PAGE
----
Mentally and spiritually. I’ve been so focused on expanding my mind and learning as much as possible. I interact with millionaires every single day and I know that it is possible to live an honest life and be wealthy and successful. Being in Mississippi kept me away from opportunities of this sort, so it is important that I learned from every situation. But, beyond all things, I know that it is nothing but God‘s amazing grace as to why I am where I am today. I am 23 years old and I am living my best life and crushing my goals. I am growing into a beautiful young woman with ambition and integrity and I will never lose.

What are some of the biggest differences between MS and TX in your opinion?

The biggest difference is opportunity. In response to the expansion of the state and continuing population growth there are a multitude of options for schools, jobs, restaurants, housing, etc. In which is incomparable to the lack there of in Mississippi.

What are some preparations you would suggest for those that may be considering a transition from Ms?

Do it! It is Absolutely a great decision and if you don’t like it, at least you tried! Update your resume. Texas employers are looking for ‘right now’ employees and will hire on the spot if you present yourself accordingly. Upgrade your lifestyle. We didn’t come to another state to live the same lives as before. Get a better paying job, get a dope crib, and enjoy life!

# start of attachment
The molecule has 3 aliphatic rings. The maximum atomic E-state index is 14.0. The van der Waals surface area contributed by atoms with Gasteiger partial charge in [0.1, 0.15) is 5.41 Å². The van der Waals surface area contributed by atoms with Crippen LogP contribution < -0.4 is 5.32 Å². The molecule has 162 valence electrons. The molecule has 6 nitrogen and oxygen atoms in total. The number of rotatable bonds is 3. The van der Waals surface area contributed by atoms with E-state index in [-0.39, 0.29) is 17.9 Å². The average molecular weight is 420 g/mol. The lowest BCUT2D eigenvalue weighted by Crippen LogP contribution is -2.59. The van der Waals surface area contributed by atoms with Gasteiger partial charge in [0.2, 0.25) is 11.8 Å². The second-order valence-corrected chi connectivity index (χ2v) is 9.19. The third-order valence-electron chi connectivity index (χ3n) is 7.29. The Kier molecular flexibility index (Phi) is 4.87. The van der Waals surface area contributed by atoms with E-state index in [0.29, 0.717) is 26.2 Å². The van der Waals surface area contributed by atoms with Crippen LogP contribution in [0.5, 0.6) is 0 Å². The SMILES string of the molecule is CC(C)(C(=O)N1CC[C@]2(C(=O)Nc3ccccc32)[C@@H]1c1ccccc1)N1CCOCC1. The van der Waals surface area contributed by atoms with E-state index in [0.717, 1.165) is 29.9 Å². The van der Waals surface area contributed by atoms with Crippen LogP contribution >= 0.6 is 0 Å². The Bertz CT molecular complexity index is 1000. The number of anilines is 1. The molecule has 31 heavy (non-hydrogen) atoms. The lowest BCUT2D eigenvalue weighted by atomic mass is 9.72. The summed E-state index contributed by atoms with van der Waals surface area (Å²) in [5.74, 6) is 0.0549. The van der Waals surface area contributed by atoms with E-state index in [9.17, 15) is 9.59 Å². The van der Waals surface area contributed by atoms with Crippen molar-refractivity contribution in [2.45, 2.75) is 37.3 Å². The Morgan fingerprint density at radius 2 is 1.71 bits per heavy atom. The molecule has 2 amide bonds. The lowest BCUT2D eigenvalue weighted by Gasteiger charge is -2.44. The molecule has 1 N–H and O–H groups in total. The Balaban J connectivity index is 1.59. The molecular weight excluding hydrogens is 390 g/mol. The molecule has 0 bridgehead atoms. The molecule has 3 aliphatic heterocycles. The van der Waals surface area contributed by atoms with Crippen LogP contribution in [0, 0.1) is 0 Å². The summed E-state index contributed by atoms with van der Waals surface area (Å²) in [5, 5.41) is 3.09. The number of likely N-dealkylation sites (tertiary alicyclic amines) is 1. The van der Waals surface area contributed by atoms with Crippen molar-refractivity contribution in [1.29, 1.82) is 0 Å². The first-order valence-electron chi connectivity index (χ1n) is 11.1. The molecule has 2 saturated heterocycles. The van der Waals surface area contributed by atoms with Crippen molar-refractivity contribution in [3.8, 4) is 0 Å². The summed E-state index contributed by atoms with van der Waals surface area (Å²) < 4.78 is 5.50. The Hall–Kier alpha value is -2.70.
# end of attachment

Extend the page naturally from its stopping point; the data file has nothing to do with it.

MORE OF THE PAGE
What are some of the greatest challenges and rewards that you’ve seen over the past year?

This past year was filled with ups and downs. I began studying real estate hard-core and pursuing my license all while in school for education at Houston Community College and working two jobs. I stressed myself out and ended up on probation in school and I failed my exam for real estate TWICE. A couple of weeks later I got laid off from the first job I accepted when I came to Houston. I was devastated but I made my way out of that storm without missing a beat. I focused hard on my final attempt of my exam and passed my national And state exams for real estate and began my journey with Keller Williams.

 What are somethings that you’ve learned that you could bring back to Jackson that would help move our city forward?

Business development. I have been doing my part and becoming well acquainted with people in high places that know how to make things happen. Young, like-minded entrepreneurs are the ones that build up the city of Houston and continue to generate revenue that makes this city prosper and flourish. Due to the lack of education and resources in Jackson, building up businesses takes longer and can become more expensive. Instead of building new hair salons and boutiques let’s build up our city first with the necessities to keep our city together and which most citizens can benefit, and the city can generate income to build our city at its highest potential.

Do you plan to return to MS as a resident anytime soon? Why or why not?

Maybe so, but it will be solely based on business and real estate investments. I have a strong desire to invest in real estate and there is nowhere else I’d rather invest my money than in Jackson Mississippi.